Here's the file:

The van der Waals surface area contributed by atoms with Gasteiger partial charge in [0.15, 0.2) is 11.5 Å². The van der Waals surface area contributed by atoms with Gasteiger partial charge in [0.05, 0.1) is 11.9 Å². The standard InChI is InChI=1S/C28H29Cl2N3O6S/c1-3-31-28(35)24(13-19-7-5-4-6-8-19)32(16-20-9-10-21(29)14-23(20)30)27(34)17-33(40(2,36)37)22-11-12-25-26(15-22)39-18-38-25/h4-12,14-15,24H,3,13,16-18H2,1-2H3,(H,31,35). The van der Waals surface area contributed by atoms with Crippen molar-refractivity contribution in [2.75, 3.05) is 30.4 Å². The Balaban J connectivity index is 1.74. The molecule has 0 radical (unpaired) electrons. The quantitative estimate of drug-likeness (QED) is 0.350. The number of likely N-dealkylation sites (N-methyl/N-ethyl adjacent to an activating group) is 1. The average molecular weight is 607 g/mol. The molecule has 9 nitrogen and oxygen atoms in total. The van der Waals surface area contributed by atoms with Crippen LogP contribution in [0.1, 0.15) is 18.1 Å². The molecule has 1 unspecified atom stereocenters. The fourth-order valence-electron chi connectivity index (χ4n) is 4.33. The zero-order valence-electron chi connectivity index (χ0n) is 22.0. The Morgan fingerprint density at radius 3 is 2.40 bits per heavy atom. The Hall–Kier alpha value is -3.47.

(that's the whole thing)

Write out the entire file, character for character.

The van der Waals surface area contributed by atoms with Gasteiger partial charge in [0.15, 0.2) is 11.5 Å². The van der Waals surface area contributed by atoms with Gasteiger partial charge in [0.05, 0.1) is 11.9 Å². The standard InChI is InChI=1S/C28H29Cl2N3O6S/c1-3-31-28(35)24(13-19-7-5-4-6-8-19)32(16-20-9-10-21(29)14-23(20)30)27(34)17-33(40(2,36)37)22-11-12-25-26(15-22)39-18-38-25/h4-12,14-15,24H,3,13,16-18H2,1-2H3,(H,31,35). The van der Waals surface area contributed by atoms with Crippen molar-refractivity contribution in [2.75, 3.05) is 30.4 Å². The Balaban J connectivity index is 1.74. The molecule has 0 radical (unpaired) electrons. The quantitative estimate of drug-likeness (QED) is 0.350. The number of likely N-dealkylation sites (N-methyl/N-ethyl adjacent to an activating group) is 1. The average molecular weight is 607 g/mol. The molecule has 9 nitrogen and oxygen atoms in total. The van der Waals surface area contributed by atoms with Crippen LogP contribution in [0.1, 0.15) is 18.1 Å². The molecule has 1 unspecified atom stereocenters. The fourth-order valence-electron chi connectivity index (χ4n) is 4.33. The zero-order valence-electron chi connectivity index (χ0n) is 22.0. The Morgan fingerprint density at radius 3 is 2.40 bits per heavy atom. The Hall–Kier alpha value is -3.47.